En EspaŅol

Q. Who is Mr. Smarty Plants?

A: There are those who suspect Wildflower Center volunteers are the culpable and capable culprits. Yet, others think staff members play some, albeit small, role. You can torture us with your plant questions, but we will never reveal the Green Guru's secret identity.

Help us grow by giving to the Plant Database Fund or by becoming a member

Did you know you can access the Native Plant Information Network with your web-enabled smartphone?

Share

Ask Mr. Smarty Plants

Ask Mr. Smarty Plants is a free service provided by the staff and volunteers at the Lady Bird Johnson Wildflower Center.

Search Smarty Plants
    
 
See a list of all Smarty Plants questions
Can't find the answer in our existing FAQs, submit a question to Mr. Smarty Plants.
Need help with plant identification, visit the plant identification page.
 
rate this answer
4 ratings

Wednesday - November 17, 2010

From: Las Vegas, NV
Region: Other
Topic: Shrubs
Title: Vines and shrubs for Las Vegas, Nevada
Answered by: Janice Kvale

QUESTION:

We live in Las Vegas and would like to put some vines up on the walls of our backyard. One wall is full sun, one is partial sun partial shade, and two are all shade. We want something that is non-invasive and will not be harmful to our dog. What can you recommend?

ANSWER:

You are wise to be looking for native plants for your location as they are more likely to survive the climate and require less maintenance. That said, there are a limited number of vines for your location and not all meet your specifications. Note that a shady location gets less that 2 hours of sunlight, part-shade is 2-6 hours, and full sun is more than 6 hours. You may want to put some shrubs into your landscape plans to provide visual diversity and possibly some shade for the pup. Shrubs can be shaped to fit along a wall. We have included shrubs that accept all three light conditions of your site. You may want to do an independent search on our site by going to Combination Search or Recommended Species in the Native Plant Database section of our website. and entering the specifics requested. Locate a source for your choice(s) at our supplier list or this Nativeplant list. Be aware that some suppliers will carry limited native plants along with exotic species that may not survive as well or are too aggressive. Our suggestions follow:

Maurandella antirrhiniflora (Climbing snapdragon) graces its location with delicate purple blossoms. It thrives in part-shade.

Funastrum cynanchoides (Fringed twinevine) is a blossoming ornamental also preferring part-shade. View image here.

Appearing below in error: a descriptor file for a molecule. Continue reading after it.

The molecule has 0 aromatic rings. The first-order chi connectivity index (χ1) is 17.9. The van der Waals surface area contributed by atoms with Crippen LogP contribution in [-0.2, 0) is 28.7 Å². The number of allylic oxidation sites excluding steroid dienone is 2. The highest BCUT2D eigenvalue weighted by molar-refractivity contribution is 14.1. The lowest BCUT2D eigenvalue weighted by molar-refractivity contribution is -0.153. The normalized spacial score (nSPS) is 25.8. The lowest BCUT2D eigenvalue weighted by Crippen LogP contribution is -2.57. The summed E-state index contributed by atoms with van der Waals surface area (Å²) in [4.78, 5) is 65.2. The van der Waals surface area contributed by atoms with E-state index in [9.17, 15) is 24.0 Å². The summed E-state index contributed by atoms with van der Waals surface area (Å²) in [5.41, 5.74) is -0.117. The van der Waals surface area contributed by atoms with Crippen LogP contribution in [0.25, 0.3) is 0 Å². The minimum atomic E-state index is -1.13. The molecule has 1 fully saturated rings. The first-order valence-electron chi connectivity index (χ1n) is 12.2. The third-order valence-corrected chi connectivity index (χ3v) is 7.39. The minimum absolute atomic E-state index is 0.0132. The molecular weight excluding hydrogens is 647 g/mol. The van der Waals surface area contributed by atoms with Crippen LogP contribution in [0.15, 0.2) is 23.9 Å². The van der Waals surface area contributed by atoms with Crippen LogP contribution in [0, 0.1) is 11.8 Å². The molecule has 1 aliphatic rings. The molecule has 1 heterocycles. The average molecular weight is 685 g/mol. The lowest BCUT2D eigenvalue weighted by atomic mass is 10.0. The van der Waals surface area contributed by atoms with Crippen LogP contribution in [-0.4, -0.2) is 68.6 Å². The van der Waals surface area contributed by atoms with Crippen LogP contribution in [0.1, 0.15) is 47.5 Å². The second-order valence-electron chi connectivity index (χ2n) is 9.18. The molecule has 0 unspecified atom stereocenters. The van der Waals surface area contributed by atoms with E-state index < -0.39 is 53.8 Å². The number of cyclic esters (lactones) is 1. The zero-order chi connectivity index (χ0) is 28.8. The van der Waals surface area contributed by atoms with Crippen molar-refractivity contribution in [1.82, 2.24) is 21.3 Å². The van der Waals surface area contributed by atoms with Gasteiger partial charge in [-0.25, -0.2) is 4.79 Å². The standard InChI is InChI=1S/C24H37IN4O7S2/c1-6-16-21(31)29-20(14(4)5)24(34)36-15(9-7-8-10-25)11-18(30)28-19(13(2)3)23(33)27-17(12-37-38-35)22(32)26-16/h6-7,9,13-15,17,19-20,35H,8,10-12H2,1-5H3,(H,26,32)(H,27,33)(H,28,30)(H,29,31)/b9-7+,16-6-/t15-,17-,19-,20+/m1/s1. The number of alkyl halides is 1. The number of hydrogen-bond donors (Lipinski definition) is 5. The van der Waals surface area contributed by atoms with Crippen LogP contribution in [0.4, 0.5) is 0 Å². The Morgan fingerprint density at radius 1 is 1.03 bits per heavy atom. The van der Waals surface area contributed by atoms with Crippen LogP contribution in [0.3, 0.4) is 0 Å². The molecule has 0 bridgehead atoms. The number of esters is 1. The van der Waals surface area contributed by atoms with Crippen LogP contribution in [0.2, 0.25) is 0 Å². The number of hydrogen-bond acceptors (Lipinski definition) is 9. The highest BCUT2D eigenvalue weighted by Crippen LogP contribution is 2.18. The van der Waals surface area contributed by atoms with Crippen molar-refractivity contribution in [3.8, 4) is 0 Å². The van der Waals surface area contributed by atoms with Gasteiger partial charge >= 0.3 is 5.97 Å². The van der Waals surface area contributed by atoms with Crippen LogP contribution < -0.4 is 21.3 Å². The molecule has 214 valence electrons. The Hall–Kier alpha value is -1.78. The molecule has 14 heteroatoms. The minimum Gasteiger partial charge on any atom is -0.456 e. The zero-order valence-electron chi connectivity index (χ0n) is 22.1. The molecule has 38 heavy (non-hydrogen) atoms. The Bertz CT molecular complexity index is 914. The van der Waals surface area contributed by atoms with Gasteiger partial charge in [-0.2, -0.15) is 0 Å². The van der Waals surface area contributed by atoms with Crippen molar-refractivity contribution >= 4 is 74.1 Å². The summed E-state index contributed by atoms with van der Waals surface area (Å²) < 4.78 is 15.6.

Vitis arizonica (Canyon grape) is another part-shade vine. You can make jelly from the grapes. View image here.

Parthenocissus vitacea (Hiedra creeper) is a hardy vine that will grow in any light or reasonable soil condition. A prolific climber using tendrils, it will need support on a smooth wall. It produces a berry containing oxalic acid, considered mildly poisonous. That may make it a deal-breaker for your site. View image here.

Rubus leucodermis (Whitebark raspberry) may be another less-than-ideal vine though it too will accept any light condition. Like domestic raspberries, it can spread aggressively, has thorns, and is a biennial. View image here.

Ceanothus velutinus (Snowbrush) is a shrub ranging between 3-5 feet high with showy, aromatic white blooms.

Shepherdia canadensis (Russet buffaloberry) is an adaptable shrub potentially growing to 6-8 feet and producing a non-toxic red berry.

Amelanchier alnifolia (Saskatoon serviceberry), one of our favorites, produces an edible berry that resembles a large blueberry. The shrub has three size classes between 3-18 feet. Check with a supplier to get the size you might prefer.


Maurandella antirrhiniflora


Maurandella antirrhiniflora


Ceanothus velutinus


Ceanothus velutinus


Shepherdia canadensis


Amelanchier alnifolia


Amelanchier alnifolia
 

More Shrubs Questions

Advice for Texas Mountain Laurel in shady, narrow bed.
June 08, 2015 - My house faces N/NE and gets a lot of shade. I would like to plant a Texas Mountain Laurel in my narrow front bed, but what is the best way to amend my clay soil since it prefers rocky soil? What woul...
view the full question and answer

Oak leaf hydrangeas from Edwardsville IL
August 13, 2012 - Hello, I live in West Central Illinois (across the river from St. Louis) and I am considering planting several Oak leaf Hydrangea's in my yard. The location where I would like to plant them is und...
view the full question and answer

How to care for blueberries in Oregon
July 11, 2008 - New to oregon and to blueberry bushes - can you tell me the proper way to care for them - location-sandy, Oregon and unsure of which type of blueberry they are thank you
view the full question and answer

Milky Substance on Salvia greggii
June 26, 2015 - The Salvia greggii that I have in the front yard has a milky substance on it ... and the plants are not doing well. Is this some kind of fungi or disease? What can I do to "cure" it? Thank you! Lia...
view the full question and answer

Five-eight foot hedge for north Texas
September 06, 2013 - I am looking to find a fairly large (preferably flowering) shrub / hedge to go along 100 feet of fence. The plants will be facing Northeast, but will be for the most part under the branches of crape m...
view the full question and answer

Support the Wildflower Center by Donating Online or Becoming a Member today.
E-NEWSLETTER | BECOME A MEMBER | DONATE NOW | MEDIA | SITEMAP | STAFF
© 2016 Lady Bird Johnson Wildflower Center